As fruit exports continue to suffer in the landlocked country of Afghanistan, the Afghan government does what it does best and places the blame on Pakistan.

The exports have in fact suffered largely due to poor air connectivity and also due to the frequent closures of the Pakistan-Afghanistan border due to flaring tensions between the neighbouring states. Hundreds of long-haul trucks stuck along border towns are a common sight, with tonnes of fruits and perishable items going to waste and forcing some farmers to return to the more lucrative cultivation of poppy.

Agriculture Minister Assadullah Zamir accused Pakistan of using border security “as a pretext to sabotage Afghan exports and shield its own farmers from competition”. The minister must be reminded that Islamabad has made every effort to mend diplomatic ties with Kabul, only to have President Ashraf Ghani join Indian Premier Modi to blame Pakistan for all that is wrong in his country. He thwarted the $500 million offered by Islamabad in financial assistance, making a public declaration to use the money to fight the militant groups on Pakistan’s soil instead. Such international slight does not go without consequence, and if Pakistan needs to keep the border closed to protect its national interests, then so be it.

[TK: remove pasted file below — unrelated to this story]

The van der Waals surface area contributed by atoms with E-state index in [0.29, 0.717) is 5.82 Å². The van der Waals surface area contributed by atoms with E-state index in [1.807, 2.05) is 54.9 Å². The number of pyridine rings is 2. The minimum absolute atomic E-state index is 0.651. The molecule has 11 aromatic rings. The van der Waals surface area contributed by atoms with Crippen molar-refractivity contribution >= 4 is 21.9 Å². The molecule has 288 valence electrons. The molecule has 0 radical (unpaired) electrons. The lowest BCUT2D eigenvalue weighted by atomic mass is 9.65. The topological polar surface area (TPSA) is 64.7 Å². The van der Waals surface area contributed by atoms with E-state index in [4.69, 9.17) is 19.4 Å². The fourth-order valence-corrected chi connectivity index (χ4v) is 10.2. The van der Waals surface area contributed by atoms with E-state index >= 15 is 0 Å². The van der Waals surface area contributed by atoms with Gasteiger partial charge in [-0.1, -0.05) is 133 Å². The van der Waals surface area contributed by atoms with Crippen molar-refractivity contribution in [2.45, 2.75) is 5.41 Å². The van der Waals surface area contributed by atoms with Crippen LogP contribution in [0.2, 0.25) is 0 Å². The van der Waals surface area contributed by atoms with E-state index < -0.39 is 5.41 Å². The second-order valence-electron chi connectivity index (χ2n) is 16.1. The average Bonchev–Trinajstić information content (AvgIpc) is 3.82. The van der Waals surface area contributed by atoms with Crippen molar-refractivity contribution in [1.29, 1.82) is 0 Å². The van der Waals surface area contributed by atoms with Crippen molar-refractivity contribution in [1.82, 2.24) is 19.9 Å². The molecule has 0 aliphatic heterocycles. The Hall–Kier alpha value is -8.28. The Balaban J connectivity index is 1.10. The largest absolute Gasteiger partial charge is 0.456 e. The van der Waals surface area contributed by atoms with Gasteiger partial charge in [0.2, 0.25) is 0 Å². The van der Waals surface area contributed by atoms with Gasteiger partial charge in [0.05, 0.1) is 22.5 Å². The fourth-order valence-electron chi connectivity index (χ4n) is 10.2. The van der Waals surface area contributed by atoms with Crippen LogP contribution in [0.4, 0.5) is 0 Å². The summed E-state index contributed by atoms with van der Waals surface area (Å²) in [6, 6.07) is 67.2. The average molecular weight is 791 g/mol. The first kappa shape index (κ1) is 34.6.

After the display put on by the two premiers at the conference in Amritsar a month ago, it has become abundantly clear that Kabul and New Delhi now see no point in downplaying the merging of their strategic and commercial interests. New Delhi recently announced it would launch an air-cargo link between Afghanistan and India that would help it bypass its border issues and open new markets for traders.

If India is the only ally Afghanistan needs, then Pakistan has no problem in complying however, it does not see this as a long term solution to peace in the region, and hopes that the hostile neighbour will come to see that too.